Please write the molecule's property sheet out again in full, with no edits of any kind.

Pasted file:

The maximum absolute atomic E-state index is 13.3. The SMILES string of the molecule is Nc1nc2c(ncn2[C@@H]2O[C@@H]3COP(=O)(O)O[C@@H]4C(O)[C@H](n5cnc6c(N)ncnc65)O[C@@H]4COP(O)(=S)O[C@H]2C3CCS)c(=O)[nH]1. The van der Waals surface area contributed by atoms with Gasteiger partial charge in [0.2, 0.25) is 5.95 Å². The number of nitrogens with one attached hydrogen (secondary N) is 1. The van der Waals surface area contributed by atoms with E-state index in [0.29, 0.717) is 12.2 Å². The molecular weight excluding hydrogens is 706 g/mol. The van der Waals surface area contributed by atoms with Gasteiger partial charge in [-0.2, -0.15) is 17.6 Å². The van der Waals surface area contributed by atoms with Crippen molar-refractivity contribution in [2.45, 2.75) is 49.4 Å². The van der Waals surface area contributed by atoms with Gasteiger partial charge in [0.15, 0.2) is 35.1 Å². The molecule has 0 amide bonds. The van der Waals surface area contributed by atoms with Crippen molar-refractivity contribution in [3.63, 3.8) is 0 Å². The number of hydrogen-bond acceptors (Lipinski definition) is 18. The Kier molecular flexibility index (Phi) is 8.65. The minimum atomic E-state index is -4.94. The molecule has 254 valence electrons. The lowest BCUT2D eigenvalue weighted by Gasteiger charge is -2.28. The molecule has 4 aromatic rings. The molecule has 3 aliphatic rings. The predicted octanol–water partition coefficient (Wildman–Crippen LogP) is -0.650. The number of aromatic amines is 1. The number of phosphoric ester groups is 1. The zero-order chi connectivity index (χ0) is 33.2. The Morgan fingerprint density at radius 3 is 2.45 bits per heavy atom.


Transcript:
The maximum absolute atomic E-state index is 13.3. The SMILES string of the molecule is Nc1nc2c(ncn2[C@@H]2O[C@@H]3COP(=O)(O)O[C@@H]4C(O)[C@H](n5cnc6c(N)ncnc65)O[C@@H]4COP(O)(=S)O[C@H]2C3CCS)c(=O)[nH]1. The van der Waals surface area contributed by atoms with Gasteiger partial charge in [0.2, 0.25) is 5.95 Å². The number of nitrogens with one attached hydrogen (secondary N) is 1. The van der Waals surface area contributed by atoms with E-state index in [0.29, 0.717) is 12.2 Å². The molecular weight excluding hydrogens is 706 g/mol. The van der Waals surface area contributed by atoms with Gasteiger partial charge in [-0.2, -0.15) is 17.6 Å². The van der Waals surface area contributed by atoms with Crippen molar-refractivity contribution in [2.45, 2.75) is 49.4 Å². The van der Waals surface area contributed by atoms with Gasteiger partial charge in [0.15, 0.2) is 35.1 Å². The molecule has 0 amide bonds. The van der Waals surface area contributed by atoms with Crippen molar-refractivity contribution in [3.63, 3.8) is 0 Å². The number of hydrogen-bond acceptors (Lipinski definition) is 18. The Kier molecular flexibility index (Phi) is 8.65. The minimum atomic E-state index is -4.94. The molecule has 254 valence electrons. The lowest BCUT2D eigenvalue weighted by Gasteiger charge is -2.28. The molecule has 4 aromatic rings. The molecule has 3 aliphatic rings. The predicted octanol–water partition coefficient (Wildman–Crippen LogP) is -0.650. The number of aromatic amines is 1. The number of phosphoric ester groups is 1. The zero-order chi connectivity index (χ0) is 33.2. The Morgan fingerprint density at radius 3 is 2.45 bits per heavy atom.